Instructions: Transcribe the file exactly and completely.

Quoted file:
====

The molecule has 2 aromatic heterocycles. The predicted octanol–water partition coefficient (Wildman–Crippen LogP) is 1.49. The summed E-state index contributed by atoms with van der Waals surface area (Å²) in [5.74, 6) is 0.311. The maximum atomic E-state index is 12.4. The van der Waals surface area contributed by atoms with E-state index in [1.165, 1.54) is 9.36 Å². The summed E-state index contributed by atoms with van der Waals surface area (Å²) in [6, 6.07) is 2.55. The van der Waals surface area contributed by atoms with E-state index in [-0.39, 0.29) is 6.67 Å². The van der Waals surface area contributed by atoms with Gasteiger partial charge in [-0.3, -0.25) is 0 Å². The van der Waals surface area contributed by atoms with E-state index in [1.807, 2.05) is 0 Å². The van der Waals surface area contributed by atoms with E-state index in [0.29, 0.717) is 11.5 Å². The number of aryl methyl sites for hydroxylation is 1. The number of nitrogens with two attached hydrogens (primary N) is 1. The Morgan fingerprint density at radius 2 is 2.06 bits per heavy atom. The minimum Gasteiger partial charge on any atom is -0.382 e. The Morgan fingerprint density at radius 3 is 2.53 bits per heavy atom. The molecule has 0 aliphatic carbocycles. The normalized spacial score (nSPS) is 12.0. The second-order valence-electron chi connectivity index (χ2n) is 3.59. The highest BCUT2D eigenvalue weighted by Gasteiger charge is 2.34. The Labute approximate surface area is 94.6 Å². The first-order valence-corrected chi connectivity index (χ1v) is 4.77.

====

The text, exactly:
The molecule has 2 aromatic heterocycles. The predicted octanol–water partition coefficient (Wildman–Crippen LogP) is 1.49. The summed E-state index contributed by atoms with van der Waals surface area (Å²) in [5.74, 6) is 0.311. The maximum atomic E-state index is 12.4. The van der Waals surface area contributed by atoms with E-state index in [1.165, 1.54) is 9.36 Å². The summed E-state index contributed by atoms with van der Waals surface area (Å²) in [6, 6.07) is 2.55. The van der Waals surface area contributed by atoms with E-state index in [-0.39, 0.29) is 6.67 Å². The van der Waals surface area contributed by atoms with Gasteiger partial charge in [-0.3, -0.25) is 0 Å². The van der Waals surface area contributed by atoms with E-state index in [1.807, 2.05) is 0 Å². The van der Waals surface area contributed by atoms with E-state index in [0.29, 0.717) is 11.5 Å². The number of aryl methyl sites for hydroxylation is 1. The number of nitrogens with two attached hydrogens (primary N) is 1. The Morgan fingerprint density at radius 2 is 2.06 bits per heavy atom. The minimum Gasteiger partial charge on any atom is -0.382 e. The Morgan fingerprint density at radius 3 is 2.53 bits per heavy atom. The molecule has 0 aliphatic carbocycles. The normalized spacial score (nSPS) is 12.0. The second-order valence-electron chi connectivity index (χ2n) is 3.59. The highest BCUT2D eigenvalue weighted by Gasteiger charge is 2.34. The Labute approximate surface area is 94.6 Å². The first-order valence-corrected chi connectivity index (χ1v) is 4.77.